This can only mean one thing. The "Lost" passengers were flying Southwest.

And when you plug this information in, the reason why "The Others" are so angry becomes obvious. The first group of survivors found a cache of food. "The Others" have to survive on small packs of honey-roasted peanuts.

No wonder they're pissed.

posted by Gary @ 2:48 PM 23 comments links to this post

Wednesday, March 01, 2006

Exxx-cellent ...

The dumbing-down of America is proceeding as scheduled, Mr. Rove. Here are the "Peanuts" and "Boondocks" strips from this morning's paper for you to pass along to the President. Yes, today's "Boondocks" is safe for him to look at; they're back to picking on Brokeback Mountain and leaving Iraq alone. And we're TiVo-ing "The Simpsons" for the President to watch during his workout.

Speaking of "The Simpsons", I must say, Mr. Rove, that you deserve congratulations as well as our nation's thanks. There's an AP story out of Chicago this morning that reports only one out of four Americans can name more members of the fictional Simpson family than they can name freedoms mentioned in the First Amendment to the U.S. Constitution.

Yes, sir, I know the Constitution is "just a goddamned piece of paper". I remember when you said that to the President and he accidentally used that line in one of his meetings. The "liberal" media didn't pay any attention to it, just as you had predicted. It amazes me, sir, how often you're right about these things!

You certainly have taken the right appoach, Mr. Rove. The story goes on to say that more people can name all three American Idol judges than can name three of the First Amendment's rights. Yes sir, even the black guy, Randy Something-or-Other. No, sir, I really don't know what he used to do or how he became an Idol judge. Shall I put the FBI on it right away? Oh, you've already tapped his phones. Good deal.

This is actually funny, sir. It says here that one in five people surveyed thought that the First Amendment included the right to own a pet! Ha ha, what a ridicul-- what? Oh, I'm sorry, sir. I didn't know the President felt that way about pets. It won't happen again, I promise.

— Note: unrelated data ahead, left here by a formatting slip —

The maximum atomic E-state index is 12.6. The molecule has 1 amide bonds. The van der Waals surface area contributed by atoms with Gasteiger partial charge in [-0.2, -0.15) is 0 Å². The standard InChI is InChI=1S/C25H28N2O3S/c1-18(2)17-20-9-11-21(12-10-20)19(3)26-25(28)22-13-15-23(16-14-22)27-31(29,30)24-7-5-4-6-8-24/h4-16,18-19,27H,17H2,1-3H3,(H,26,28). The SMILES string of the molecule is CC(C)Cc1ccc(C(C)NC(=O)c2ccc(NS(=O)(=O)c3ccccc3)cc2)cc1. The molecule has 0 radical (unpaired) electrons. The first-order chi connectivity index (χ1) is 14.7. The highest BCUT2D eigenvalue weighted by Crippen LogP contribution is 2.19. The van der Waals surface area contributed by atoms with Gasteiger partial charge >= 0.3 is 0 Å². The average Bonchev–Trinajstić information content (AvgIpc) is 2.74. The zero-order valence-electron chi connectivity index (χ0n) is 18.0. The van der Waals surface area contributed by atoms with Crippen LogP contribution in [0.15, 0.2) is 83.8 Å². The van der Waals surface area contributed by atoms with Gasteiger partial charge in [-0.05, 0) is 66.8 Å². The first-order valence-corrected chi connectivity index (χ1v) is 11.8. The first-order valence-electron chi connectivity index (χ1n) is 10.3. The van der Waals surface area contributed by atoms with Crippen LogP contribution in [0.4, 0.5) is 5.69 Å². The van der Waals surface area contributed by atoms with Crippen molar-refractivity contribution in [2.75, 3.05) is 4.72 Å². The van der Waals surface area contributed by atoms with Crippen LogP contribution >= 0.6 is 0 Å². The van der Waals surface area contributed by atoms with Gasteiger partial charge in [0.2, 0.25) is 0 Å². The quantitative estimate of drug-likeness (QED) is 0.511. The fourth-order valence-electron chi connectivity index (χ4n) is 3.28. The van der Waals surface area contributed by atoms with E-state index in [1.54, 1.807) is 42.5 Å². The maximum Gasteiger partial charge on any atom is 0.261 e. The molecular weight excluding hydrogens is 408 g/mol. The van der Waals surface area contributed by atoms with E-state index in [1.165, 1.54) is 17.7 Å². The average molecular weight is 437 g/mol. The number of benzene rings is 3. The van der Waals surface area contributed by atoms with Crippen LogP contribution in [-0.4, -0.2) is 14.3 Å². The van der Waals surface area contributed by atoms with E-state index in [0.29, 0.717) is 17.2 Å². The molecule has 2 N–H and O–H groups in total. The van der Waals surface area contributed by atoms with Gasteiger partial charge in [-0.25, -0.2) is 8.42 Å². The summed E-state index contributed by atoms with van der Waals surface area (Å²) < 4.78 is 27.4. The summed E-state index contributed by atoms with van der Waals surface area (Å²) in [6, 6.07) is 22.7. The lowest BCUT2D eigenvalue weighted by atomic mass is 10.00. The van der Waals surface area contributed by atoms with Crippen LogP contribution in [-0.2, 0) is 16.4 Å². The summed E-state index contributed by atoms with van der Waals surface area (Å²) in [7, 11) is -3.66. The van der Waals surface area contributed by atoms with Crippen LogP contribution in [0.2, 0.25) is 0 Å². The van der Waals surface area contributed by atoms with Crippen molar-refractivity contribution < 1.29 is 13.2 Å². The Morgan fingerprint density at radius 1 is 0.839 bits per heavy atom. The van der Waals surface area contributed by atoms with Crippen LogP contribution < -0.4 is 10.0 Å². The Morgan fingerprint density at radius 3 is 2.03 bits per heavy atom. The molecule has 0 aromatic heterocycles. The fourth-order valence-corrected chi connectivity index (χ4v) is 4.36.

It appears that most people have forgotten, if they ever knew at all, the five freedoms enumerated in that First Amendment. And Mr. Rove, you have always said that if people don't know what their rights are supposed to be, how can they possibly argue when we take them away?

Let me see if I can remember this ... the five freedoms are the freedom of speech -- that's the easy one -- and freedom of the press, freedom of religion, freedom to peaceably assemble, and freedom to petition for redress of our grievances. People have forgotten all about the last four of those freedoms, and all five of them are -- hey, wait just a dang minute ...

"Freedom to petition for redress" should apply to American citizens being held in Guantanamo and elsewhere around the world, shouldn't it? And "freedom to peaceably assemble" ought to apply even to those groups who oppose what our Administration is doing, I'd think. "Freedom of religion" should apply even to people who worship outside our conservative Christian base (even, dare I say, Muslims?), and "freedom of the press" means we should allow the big papers and TV networks to run with even those things that don't flatter the President. Say, what the hell are we doing by stifling all of these--

I'm sorry, Mr. Rove. I was VERY much out of line. No sir, I'm a uniter, not a divider, just like the President. No, sir, never again. I lost my head for a moment, talking about First Amendment "freedoms" like they were something important. You have my solemn promise, Mr. Rove, that I will not exercise my "freedom of speech" again. Not while I'm working in the White House!

posted by Gary @ 11:35 AM 5 comments links to this post